To get up from the floor or to get to the floor, one must be able to perform a proper lunge.
Getting down to the Floor
1. To perform a lunge, step forward with one leg and have the opposite knee dip down to the floor.
2. You may want to have a pillow to cushion the knee.
3. Your back is kept in the locked-in position the entire time.
4. Lower your remaining knee to the floor.
5. Take your hands and slide them down your thighs while keeping your back in locked-in position.
6. Place both hands on the floor so that you are now on all fours.
7. Extend one leg back while placing the hand of the same side forward.
8. Lower your pelvis to the floor, followed by your ribcage.
9. Roll on to your back using the log roll method. Your hips, pelvis, and ribcage should all be one unit.
Getting up from the Floor
1. Place one foot on the floor with your knee bent. Roll on to your straight leg using the log roll method. Your hips, pelvis, and ribcage should all be one unit.
2. From your side, keep your back in the locked-in position. Next, raise up on to the elbow that is closest to the floor. Use your upper arm to push yourself up on to the elbow closest to the floor.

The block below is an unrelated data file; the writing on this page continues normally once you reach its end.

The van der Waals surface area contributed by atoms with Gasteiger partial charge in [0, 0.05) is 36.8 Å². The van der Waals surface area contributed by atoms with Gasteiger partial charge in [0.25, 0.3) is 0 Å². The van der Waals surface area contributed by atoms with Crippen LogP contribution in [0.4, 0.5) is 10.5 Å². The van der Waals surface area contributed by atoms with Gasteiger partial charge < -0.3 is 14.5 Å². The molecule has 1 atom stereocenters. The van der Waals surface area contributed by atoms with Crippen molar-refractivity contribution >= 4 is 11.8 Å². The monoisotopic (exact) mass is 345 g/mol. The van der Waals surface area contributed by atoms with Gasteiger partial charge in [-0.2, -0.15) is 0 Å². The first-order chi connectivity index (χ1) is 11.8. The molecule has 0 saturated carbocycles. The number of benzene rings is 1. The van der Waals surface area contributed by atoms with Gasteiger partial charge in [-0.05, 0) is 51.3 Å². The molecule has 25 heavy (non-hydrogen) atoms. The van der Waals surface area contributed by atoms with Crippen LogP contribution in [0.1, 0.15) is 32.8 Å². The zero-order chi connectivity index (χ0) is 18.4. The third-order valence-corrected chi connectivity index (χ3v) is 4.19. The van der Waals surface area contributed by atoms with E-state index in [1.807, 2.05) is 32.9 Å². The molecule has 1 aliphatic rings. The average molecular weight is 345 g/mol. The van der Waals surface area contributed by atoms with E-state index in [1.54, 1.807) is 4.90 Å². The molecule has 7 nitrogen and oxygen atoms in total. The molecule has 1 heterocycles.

3. Roll over and move on to the all fours position.
4. Keep your back straight and walk your hands back to your thighs.
5. Slide your hands up your thighs until your back and pelvis are completely upright.
6. Raise one leg and place yourself in the lunge position.
7. If need be, place both hands on the kneeling leg and push up to a standing position while keeping your back in the locked-in position.
Check out the full Sciatica series of videos along with downloadable guide sheets for each video on our website.
DISCLAIMER We insist that you see a physician before starting this video series. Furthermore, this video series is not designed to replace the treatment of a professional: physician, osteopath, physical therapist, orthopedic surgeon, or chiropractor. It may however serve as an adjunct. Do not go against the advice of your health care professional. When under the care of a professional make certain that they approve of all that you try. This information is not intended as a substitute for medical treatment. Any information given about back-related conditions, treatments, and products is not intended to be a substitute for professional medical advice, diagnosis or treatment. Always seek the advice of your physician or other qualified health provider with any questions you may have regarding a medical condition. Never disregard professional medical advice or delay in seeking it because of something you have read in this publication. Before starting an exercise program, consult a physician.
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